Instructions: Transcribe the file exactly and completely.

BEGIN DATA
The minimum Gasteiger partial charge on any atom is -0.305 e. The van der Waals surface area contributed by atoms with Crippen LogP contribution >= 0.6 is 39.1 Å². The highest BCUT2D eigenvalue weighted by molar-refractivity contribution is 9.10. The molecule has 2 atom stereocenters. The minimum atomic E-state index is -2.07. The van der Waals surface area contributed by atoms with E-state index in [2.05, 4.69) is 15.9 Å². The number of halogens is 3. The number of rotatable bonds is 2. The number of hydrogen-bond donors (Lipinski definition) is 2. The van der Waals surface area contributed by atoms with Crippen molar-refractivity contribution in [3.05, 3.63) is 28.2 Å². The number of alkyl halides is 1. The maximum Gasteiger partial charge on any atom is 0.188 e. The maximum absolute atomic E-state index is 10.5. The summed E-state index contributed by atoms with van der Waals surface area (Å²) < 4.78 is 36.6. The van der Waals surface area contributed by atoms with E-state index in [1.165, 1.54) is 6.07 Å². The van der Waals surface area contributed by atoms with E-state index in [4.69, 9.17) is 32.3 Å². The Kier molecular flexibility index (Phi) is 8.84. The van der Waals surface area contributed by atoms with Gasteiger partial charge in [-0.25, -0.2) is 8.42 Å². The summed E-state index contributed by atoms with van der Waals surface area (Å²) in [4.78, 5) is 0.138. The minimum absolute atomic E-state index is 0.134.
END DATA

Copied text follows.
The minimum Gasteiger partial charge on any atom is -0.305 e. The van der Waals surface area contributed by atoms with Crippen LogP contribution >= 0.6 is 39.1 Å². The highest BCUT2D eigenvalue weighted by molar-refractivity contribution is 9.10. The molecule has 2 atom stereocenters. The minimum atomic E-state index is -2.07. The van der Waals surface area contributed by atoms with E-state index in [2.05, 4.69) is 15.9 Å². The number of halogens is 3. The number of rotatable bonds is 2. The number of hydrogen-bond donors (Lipinski definition) is 2. The van der Waals surface area contributed by atoms with Crippen molar-refractivity contribution in [3.05, 3.63) is 28.2 Å². The number of alkyl halides is 1. The maximum Gasteiger partial charge on any atom is 0.188 e. The maximum absolute atomic E-state index is 10.5. The summed E-state index contributed by atoms with van der Waals surface area (Å²) < 4.78 is 36.6. The van der Waals surface area contributed by atoms with E-state index in [1.165, 1.54) is 6.07 Å². The van der Waals surface area contributed by atoms with E-state index in [4.69, 9.17) is 32.3 Å². The Kier molecular flexibility index (Phi) is 8.84. The van der Waals surface area contributed by atoms with Gasteiger partial charge in [-0.25, -0.2) is 8.42 Å². The summed E-state index contributed by atoms with van der Waals surface area (Å²) in [4.78, 5) is 0.138. The minimum absolute atomic E-state index is 0.134.